Does the Constitution Mean Anything Anymore?
By Brent Smith
January 21, 2019
This story goes back about seven months, but it’s still as relevant today as it was then, and will become more so as we get closer to the 2020 elections. It’s about a lawsuit, with a judgment that struck down a Kansas state voter I.D. law.
I recall reading about it but didn’t give it much more than a passing 'tisk-tisk' at the time. Somehow it recently resurfaced. I thought it was something new so I read it judiciously. And that’s when it hit me. As I’m a "States' Rights" guy, I don’t know why it didn’t then, but it sure struck a chord this time around.
In June 2018, Reuters reported that “A federal judge struck down a Kansas law requiring proof of U.S. citizenship to register to vote in a decision on Monday that could make voter registration easier in the state in the run-up to November mid-term elections. The ruling ended a two-year legal battle in which Democrats argued that such ID laws targeted voters who typically support their party, such as the young and minorities. Republican proponents of the law said it was necessary to ensure the integrity of elections.”
Yes, the Dems do have a point. What they appear to be saying is that the young and minorities are just too darn stupid and/or lazy to obtain the proper I.D. necessary to register. It sounds harsh, but how can we conclude anything else? According to the Democrat Party, their voters are just that stupid. It’s a wonder they can find their way out of bed in the morning, much less to the polls.
At the center of this Democrat firestorm was/is one of the Kansas state law’s most adamant supporters, Kris Kobach, Secretary of State for Kansas and failed candidate for Governor. If there is a political figure almost as hated by Dems as Donald Trump, it is he.
That’s enough back story.
Regarding the lawsuit, it appears to me to be complete manure. The Eleventh Amendment clearly prevents this action from being heard in a federal court, in order to protect a State’s sovereign immunity.
Now I am not a judge or lawyer, but I can read, and as far as I can see, this federal judge is ruling against a legally passed Kansas state law which means, by default, the defendant in the case must be the State of Kansas, not Kris Kobach.
The Eleventh Amendment was ratified in 1798 in order to overrule the Supreme Court’s decision that a South Carolina citizen could sue the state of Georgia for money damages. [Chisholm v. Ga., 2 U.S. 419 (1793)] This decision caused uproar amongst the states because it impinged on the sovereignty of the state, which was supposed to have been retained in the Constitution. Shortly thereafter, the amendment was passed.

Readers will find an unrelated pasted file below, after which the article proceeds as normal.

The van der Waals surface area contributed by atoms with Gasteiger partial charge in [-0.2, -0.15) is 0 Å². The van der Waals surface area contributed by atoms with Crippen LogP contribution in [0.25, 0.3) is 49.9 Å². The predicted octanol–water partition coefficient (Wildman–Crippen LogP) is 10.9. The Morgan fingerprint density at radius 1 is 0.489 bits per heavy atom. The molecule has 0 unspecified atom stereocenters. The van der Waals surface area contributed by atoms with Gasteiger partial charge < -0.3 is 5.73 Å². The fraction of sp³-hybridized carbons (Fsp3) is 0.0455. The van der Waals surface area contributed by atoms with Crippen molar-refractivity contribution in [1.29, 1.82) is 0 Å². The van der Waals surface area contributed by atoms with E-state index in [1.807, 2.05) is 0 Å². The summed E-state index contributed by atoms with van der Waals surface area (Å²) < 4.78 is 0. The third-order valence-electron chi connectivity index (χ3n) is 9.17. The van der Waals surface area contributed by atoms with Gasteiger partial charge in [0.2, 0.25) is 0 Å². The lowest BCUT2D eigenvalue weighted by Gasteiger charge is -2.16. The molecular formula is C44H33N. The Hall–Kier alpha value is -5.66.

The Eleventh Amendment:
But some would say that the suit was brought by two Kansas state residents, which it was, so the Amendment would not apply.
Yes, originally, the Eleventh Amendment only barred citizens of other states suing a state in a judicial branch jurisdiction, but it was extended to include residents of the same state as well through the Hans v. Louisiana case.
In other words, a state may not be sued in federal court by its own citizen(s) or a citizen(s) of another state, unless the state consents to jurisdiction. A federal court cannot even hear the case if a state is the defendant.
So, please tell me how this case could be filed in a federal district court, bypassing the Eleventh Amendment and subsequent court precedence, and allowed to proceed, much less stand – because I just don’t get it.
This appears to me to be just another case of the federal judiciary overstepping its authority.
Brent Smith, "The Common Constitutionalist," offers not just conservative commentary and analysis, but a blend of politics, history, arts, science, and humor. Whoever said conservatives aren’t funny? Yeah, I know…most people. Brent is a contributing writer for numerous online publications. When he is not burning the midnight oil writing his insightful commentaries, he is raising his two teenage sons to be patriots and Conservatives.
Visit Brent Smith's website at www.commonconstitutionalist.com